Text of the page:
Here’s a game I like to play. I’ll click on a news site — HuffPost, say, or Drudge — and look for the day’s weirdest headline. And once I find a particularly tawdry one (teacher-student sex! real estate scam! dismembered bodies! snake eats alligator!), I’ll bet myself a week’s salary that the dateline is from somewhere in Florida. Most of the time, I’m right.
“It has that history, because, you know, it’s where outlaws go,” says filmmaker Robbie Land. “It’s a crazy place.” (Oh, and for the record: I was born and spent the first few years of my childhood in Florida, so I feel entitled to throw some snark toward the Sunshine State.)
Screening Friday, June 24, at the Museum of Contemporary Art of Georgia, the Film Love presentation “Robbie Land: Floridaland and Other Works” is a bill of short, experimental works from the Jacksonville native. (Land moved to Atlanta in 2002.) The 16 mm, handcrafted films aren’t specifically about Florida, nor its seamy side. In fact, Land says, there’s no specific theme tying them together, but the state and its landscape (natural and man-made) feature in several.
The title piece, “Floridaland” (2011, 20 minutes), has literally been a lifetime in the making. “It’s something I’ve been working on forever,” Land says. “And I was really ready to finish this.” The piece combines footage his father shot on Super 8 mm film, documenting family vacations at Florida theme parks in the 1960s, ’70s and ’80s, with Land’s more recent visits to those same locations, many years later, using the same film format. “Super 8 was used so much as family video,” Land says. “I re-photographed a lot of what Dad shot, to create that mood, that cadence of these parks, and how I remember them.”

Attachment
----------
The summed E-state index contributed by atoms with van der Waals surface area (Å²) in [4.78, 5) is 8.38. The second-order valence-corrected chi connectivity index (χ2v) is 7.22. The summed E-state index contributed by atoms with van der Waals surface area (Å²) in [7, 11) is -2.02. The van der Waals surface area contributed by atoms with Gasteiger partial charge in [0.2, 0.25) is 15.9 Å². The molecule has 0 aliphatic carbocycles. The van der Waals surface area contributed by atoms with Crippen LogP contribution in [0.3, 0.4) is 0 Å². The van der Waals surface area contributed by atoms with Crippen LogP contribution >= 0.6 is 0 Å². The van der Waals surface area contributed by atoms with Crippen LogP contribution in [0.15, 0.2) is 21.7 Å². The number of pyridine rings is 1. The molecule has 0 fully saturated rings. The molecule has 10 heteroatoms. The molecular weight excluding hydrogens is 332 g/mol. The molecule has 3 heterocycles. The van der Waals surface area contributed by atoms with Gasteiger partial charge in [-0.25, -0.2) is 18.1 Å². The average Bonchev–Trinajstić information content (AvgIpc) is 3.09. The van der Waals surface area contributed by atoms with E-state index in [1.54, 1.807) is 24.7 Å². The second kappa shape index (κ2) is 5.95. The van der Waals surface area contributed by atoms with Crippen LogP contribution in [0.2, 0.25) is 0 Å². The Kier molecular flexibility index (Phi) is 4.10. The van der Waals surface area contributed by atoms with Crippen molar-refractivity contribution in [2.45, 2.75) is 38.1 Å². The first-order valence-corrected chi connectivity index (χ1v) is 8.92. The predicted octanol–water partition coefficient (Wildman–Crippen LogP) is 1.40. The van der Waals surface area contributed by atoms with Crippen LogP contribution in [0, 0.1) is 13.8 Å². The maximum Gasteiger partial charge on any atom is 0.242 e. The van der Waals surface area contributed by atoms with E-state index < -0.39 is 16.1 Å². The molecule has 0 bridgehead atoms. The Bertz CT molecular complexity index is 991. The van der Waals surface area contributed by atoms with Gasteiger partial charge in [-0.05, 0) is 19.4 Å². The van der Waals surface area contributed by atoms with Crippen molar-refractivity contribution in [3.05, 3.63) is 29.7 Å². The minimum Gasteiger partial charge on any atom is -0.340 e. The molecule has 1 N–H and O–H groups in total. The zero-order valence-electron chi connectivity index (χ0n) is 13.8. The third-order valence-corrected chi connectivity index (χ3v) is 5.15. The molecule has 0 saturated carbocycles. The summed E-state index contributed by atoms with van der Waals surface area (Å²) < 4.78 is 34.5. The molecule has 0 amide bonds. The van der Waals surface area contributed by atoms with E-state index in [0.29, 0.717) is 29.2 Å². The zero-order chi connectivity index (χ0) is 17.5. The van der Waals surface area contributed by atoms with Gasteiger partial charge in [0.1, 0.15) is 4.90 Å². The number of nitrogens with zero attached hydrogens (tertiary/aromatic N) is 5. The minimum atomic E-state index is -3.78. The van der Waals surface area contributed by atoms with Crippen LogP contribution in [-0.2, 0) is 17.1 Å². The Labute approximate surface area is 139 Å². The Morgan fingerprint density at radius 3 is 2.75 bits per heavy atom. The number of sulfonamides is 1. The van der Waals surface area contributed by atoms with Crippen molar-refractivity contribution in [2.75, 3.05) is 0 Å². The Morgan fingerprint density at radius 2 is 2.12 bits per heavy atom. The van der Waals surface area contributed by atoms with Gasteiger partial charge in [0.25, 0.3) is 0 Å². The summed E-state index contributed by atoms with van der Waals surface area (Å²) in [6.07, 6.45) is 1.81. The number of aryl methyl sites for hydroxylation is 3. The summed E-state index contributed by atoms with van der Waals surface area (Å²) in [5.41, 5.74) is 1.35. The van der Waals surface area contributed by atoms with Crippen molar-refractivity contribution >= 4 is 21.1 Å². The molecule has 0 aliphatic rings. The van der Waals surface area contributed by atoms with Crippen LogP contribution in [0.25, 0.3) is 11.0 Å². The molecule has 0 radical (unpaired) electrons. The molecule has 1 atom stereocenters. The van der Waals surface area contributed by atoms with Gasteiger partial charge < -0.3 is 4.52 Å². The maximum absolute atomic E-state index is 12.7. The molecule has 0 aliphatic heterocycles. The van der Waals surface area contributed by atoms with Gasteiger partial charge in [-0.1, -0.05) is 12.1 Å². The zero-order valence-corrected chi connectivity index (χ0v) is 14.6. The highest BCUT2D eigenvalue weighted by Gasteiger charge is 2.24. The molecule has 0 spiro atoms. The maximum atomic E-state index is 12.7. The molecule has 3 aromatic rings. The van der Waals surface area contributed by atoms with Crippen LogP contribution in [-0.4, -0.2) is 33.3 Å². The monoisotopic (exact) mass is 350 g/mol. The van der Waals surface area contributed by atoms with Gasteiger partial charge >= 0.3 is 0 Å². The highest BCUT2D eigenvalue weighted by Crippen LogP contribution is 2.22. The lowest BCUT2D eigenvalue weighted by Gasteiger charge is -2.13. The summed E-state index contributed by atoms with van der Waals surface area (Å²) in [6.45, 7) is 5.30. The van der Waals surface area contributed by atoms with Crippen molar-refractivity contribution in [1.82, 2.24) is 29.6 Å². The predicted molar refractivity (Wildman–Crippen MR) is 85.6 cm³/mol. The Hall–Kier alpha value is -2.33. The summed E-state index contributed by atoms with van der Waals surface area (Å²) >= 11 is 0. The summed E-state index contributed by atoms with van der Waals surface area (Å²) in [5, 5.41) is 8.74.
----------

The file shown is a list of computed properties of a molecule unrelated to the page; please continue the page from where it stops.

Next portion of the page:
“Precipice” (2011, 7 minutes) features a dance performance, from Tampa, also shot in Super 8, then magnified and manipulated through editing to create a pointillist texture. “Old Florida Salt Marsh” (2011, 7 minutes) is what Land calls a direct animation, or handmade film. It’s a documentation of a northeast Florida location with certain images directly glued or taped to the celluloid. “You see the tape, the glue, the video artifacts,” Land explains. “So in a way, it runs along as if it’s a stream-of-conscious memory.”
“Micanopy Winter Wonderland” (2011, 5 minutes) takes us literally inside a seasonal diorama that was built by somebody inside an old jukebox. The mystery of the strange objet d’art’s provenance is one of the appeals to Land. “The people who own the jukebox don’t know who made it,” he said. “It was created in some logging town, and the fact that we don’t know the guy who handcrafted this is interesting.”
Last on the bill is “Elaine Drive” (above, first made in 2004 but newly revised by Land; 15 minutes). It’s named for the street in northern Jacksonville where Land grew up, and first wrestled with anxiety over the idea of infinity. “The concept, if you sit and think about infinity, there’s no end to the world, so how can there be an end to anything?” he asks. “I can sit down and go, ‘Oh my God, this is crazy,’ and freak myself out if I want to.”
He’s quick to add, “It’s not a horror film, or anything like that.”
“Robbie Land: Floridaland and Other Works.” 8 p.m. June 24. Land will introduce his films and answer questions. Museum of Contemporary Art of Georgia, 75 Bennett Street, 404-367-8700. For more information, visit Film Love.